Friday, September 14, 2007

Lifelessons

Just when you thought you’ve got some time dedicated to not learning anything new, then all of these discoveries pop out of nowhere, begging for your attention. Now you may think that some of these are as meaningful as the discovery of the secret to Methuselah’s 969 years of life — that he followed a strict diet of garlic and beetroot — but here are some points to ponder.

1. Don’t ever choose a book by Bill Bryson as toilet reading when you’ve picked up a tummy bug.
2. Don’t ever read a Bill Bryson book during those vacant timeslots between counselling appointments. There is a slight possibility that while the person is telling you about their life’s miseries you will in fact conjure up images of toity jars, the strategic holes in sneakers and the unexplained burn on Uncle Dick’s bald spot. Advanced empathy with a smile on your face, the occasional explosion of what sounds like a laugh-disguised-as-a-sneeze-mixed-with-spittle-and-trying-to-keep-all-else (point 1)-contained, doesn’t quite work.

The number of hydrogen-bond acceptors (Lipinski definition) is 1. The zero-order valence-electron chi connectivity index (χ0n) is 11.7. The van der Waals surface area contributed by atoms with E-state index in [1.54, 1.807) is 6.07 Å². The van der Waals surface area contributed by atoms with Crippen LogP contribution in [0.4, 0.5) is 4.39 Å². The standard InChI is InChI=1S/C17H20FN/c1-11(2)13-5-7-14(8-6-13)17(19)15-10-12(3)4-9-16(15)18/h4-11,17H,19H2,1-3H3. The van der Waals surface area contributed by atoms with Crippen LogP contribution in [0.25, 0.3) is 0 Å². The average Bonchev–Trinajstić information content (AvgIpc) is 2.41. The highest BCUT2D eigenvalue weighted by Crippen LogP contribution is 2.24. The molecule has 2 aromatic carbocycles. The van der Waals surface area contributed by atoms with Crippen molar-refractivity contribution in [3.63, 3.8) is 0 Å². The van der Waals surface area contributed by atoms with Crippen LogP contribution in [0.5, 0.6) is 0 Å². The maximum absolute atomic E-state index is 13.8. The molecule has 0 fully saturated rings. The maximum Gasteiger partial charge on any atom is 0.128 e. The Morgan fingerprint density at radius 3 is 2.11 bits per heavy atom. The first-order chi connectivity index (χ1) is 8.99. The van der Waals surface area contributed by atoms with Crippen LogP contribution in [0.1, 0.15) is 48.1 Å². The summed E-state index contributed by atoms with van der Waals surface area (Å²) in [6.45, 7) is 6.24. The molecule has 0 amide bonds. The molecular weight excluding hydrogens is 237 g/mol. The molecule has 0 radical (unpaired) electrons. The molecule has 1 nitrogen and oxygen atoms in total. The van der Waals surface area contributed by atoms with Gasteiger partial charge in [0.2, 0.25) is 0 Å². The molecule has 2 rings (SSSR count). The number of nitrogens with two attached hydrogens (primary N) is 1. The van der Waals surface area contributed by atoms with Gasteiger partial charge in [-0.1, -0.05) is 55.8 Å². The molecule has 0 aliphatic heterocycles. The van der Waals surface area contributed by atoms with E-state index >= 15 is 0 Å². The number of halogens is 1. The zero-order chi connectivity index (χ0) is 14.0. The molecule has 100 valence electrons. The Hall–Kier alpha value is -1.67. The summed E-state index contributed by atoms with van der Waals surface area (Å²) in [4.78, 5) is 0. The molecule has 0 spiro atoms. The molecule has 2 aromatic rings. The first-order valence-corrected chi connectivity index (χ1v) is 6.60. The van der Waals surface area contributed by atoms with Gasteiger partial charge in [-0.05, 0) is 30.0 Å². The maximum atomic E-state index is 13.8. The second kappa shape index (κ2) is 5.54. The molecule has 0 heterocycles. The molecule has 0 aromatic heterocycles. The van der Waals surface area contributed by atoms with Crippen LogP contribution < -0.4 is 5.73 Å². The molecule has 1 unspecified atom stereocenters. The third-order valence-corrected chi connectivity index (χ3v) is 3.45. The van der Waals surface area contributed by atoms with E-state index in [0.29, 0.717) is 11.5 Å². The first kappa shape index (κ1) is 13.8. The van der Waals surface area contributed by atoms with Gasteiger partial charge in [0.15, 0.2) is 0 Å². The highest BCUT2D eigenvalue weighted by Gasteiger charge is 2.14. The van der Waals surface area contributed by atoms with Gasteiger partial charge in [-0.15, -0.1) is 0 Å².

3. Why buy a piece of fossilised dinosaur faeces from a rock and fossil exhibition at Menlyn? For heaven’s sake! How do you explain the presence of a 120 million year old turd on your desk? You can’t even try and sound intelligent by saying “This is a piece of pedigrius dinopoefus excreted from the primary orifice of a Tyrannosaurus Rex. We know that it was a T-Rex, because if you look carefully you can see a half-chewed piece of Brontosaurus’ upper lip – a species only devoured by the ferocious T. Now it’s a paperweight”. Despite being laughed at, you may actually be the beneficiary of a generous smack over the head and called names for the rest of your life.

Ignore these lessons, and by all means do, but don’t say that I didn’t warn you.

2 comments:

Gus said...

"...she was only ugly if you compared her to other women."

Somewhere in a long walk in the woods - brilliant book!

David said...

Read "A short history of nearly everything" some years back. Enjoyed it, but the scope of subject was rather immense. Is this a new book of his or have I forgotten the prehistoric paper weight bit?